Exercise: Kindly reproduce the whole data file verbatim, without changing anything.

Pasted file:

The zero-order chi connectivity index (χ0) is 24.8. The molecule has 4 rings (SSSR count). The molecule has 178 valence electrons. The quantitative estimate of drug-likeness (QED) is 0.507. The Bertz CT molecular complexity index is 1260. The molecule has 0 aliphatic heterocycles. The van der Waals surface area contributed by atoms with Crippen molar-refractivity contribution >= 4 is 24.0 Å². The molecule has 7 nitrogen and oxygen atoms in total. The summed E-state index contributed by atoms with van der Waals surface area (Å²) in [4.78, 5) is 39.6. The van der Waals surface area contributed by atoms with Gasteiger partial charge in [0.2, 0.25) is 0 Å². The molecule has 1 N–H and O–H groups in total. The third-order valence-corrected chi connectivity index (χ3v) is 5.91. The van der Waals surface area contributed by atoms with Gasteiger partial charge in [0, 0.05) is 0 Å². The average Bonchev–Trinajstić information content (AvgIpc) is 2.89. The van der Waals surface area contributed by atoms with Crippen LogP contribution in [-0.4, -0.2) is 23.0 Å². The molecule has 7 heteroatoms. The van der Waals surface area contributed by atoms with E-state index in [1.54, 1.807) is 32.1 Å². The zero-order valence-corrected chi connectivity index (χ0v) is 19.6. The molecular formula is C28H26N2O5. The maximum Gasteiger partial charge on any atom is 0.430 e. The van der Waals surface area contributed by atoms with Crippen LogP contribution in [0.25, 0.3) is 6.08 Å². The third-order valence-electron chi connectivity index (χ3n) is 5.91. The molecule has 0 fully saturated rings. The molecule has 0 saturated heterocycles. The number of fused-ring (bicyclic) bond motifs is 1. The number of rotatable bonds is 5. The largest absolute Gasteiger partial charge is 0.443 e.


The zero-order chi connectivity index (χ0) is 24.8. The molecule has 4 rings (SSSR count). The molecule has 178 valence electrons. The quantitative estimate of drug-likeness (QED) is 0.507. The Bertz CT molecular complexity index is 1260. The molecule has 0 aliphatic heterocycles. The van der Waals surface area contributed by atoms with Crippen molar-refractivity contribution >= 4 is 24.0 Å². The molecule has 7 nitrogen and oxygen atoms in total. The summed E-state index contributed by atoms with van der Waals surface area (Å²) in [4.78, 5) is 39.6. The van der Waals surface area contributed by atoms with Gasteiger partial charge in [0.2, 0.25) is 0 Å². The molecule has 1 N–H and O–H groups in total. The third-order valence-corrected chi connectivity index (χ3v) is 5.91. The van der Waals surface area contributed by atoms with Gasteiger partial charge in [0, 0.05) is 0 Å². The average Bonchev–Trinajstić information content (AvgIpc) is 2.89. The van der Waals surface area contributed by atoms with Crippen LogP contribution in [-0.4, -0.2) is 23.0 Å². The molecule has 7 heteroatoms. The van der Waals surface area contributed by atoms with E-state index in [1.54, 1.807) is 32.1 Å². The zero-order valence-corrected chi connectivity index (χ0v) is 19.6. The molecular formula is C28H26N2O5. The maximum Gasteiger partial charge on any atom is 0.430 e. The van der Waals surface area contributed by atoms with Crippen LogP contribution in [0.25, 0.3) is 6.08 Å². The third-order valence-electron chi connectivity index (χ3n) is 5.91. The molecule has 0 fully saturated rings. The molecule has 0 saturated heterocycles. The number of fused-ring (bicyclic) bond motifs is 1. The number of rotatable bonds is 5. The largest absolute Gasteiger partial charge is 0.443 e.